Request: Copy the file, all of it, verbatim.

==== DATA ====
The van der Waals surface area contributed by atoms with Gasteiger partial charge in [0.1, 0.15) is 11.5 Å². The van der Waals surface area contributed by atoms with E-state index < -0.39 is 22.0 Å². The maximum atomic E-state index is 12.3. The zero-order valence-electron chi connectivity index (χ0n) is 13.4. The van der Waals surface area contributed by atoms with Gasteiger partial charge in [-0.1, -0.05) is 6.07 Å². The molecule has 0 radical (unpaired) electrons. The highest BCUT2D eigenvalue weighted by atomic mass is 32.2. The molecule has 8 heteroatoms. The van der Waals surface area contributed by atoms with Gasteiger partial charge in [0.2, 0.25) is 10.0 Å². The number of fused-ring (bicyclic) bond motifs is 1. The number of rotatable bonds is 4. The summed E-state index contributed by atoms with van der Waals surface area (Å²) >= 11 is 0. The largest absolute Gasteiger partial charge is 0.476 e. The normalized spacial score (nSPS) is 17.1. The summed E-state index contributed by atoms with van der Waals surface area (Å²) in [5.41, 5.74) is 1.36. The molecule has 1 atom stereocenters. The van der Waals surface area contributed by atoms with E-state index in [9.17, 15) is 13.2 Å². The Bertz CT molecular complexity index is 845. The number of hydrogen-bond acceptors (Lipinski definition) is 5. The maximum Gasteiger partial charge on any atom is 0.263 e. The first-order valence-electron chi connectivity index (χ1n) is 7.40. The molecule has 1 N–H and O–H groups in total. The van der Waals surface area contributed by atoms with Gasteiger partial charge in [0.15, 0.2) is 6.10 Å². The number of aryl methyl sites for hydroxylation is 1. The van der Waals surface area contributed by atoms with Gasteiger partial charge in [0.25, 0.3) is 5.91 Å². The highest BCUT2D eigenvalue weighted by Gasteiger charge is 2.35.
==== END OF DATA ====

The van der Waals surface area contributed by atoms with Gasteiger partial charge in [0.1, 0.15) is 11.5 Å². The van der Waals surface area contributed by atoms with E-state index < -0.39 is 22.0 Å². The maximum atomic E-state index is 12.3. The zero-order valence-electron chi connectivity index (χ0n) is 13.4. The van der Waals surface area contributed by atoms with Gasteiger partial charge in [-0.1, -0.05) is 6.07 Å². The molecule has 0 radical (unpaired) electrons. The highest BCUT2D eigenvalue weighted by atomic mass is 32.2. The molecule has 8 heteroatoms. The van der Waals surface area contributed by atoms with Gasteiger partial charge in [0.2, 0.25) is 10.0 Å². The number of fused-ring (bicyclic) bond motifs is 1. The number of rotatable bonds is 4. The summed E-state index contributed by atoms with van der Waals surface area (Å²) >= 11 is 0. The largest absolute Gasteiger partial charge is 0.476 e. The normalized spacial score (nSPS) is 17.1. The summed E-state index contributed by atoms with van der Waals surface area (Å²) in [5.41, 5.74) is 1.36. The molecule has 1 atom stereocenters. The van der Waals surface area contributed by atoms with E-state index in [9.17, 15) is 13.2 Å². The Bertz CT molecular complexity index is 845. The number of hydrogen-bond acceptors (Lipinski definition) is 5. The maximum Gasteiger partial charge on any atom is 0.263 e. The first-order valence-electron chi connectivity index (χ1n) is 7.40. The molecule has 1 N–H and O–H groups in total. The van der Waals surface area contributed by atoms with Gasteiger partial charge in [0.15, 0.2) is 6.10 Å². The number of aryl methyl sites for hydroxylation is 1. The van der Waals surface area contributed by atoms with Gasteiger partial charge in [0.25, 0.3) is 5.91 Å². The highest BCUT2D eigenvalue weighted by Gasteiger charge is 2.35.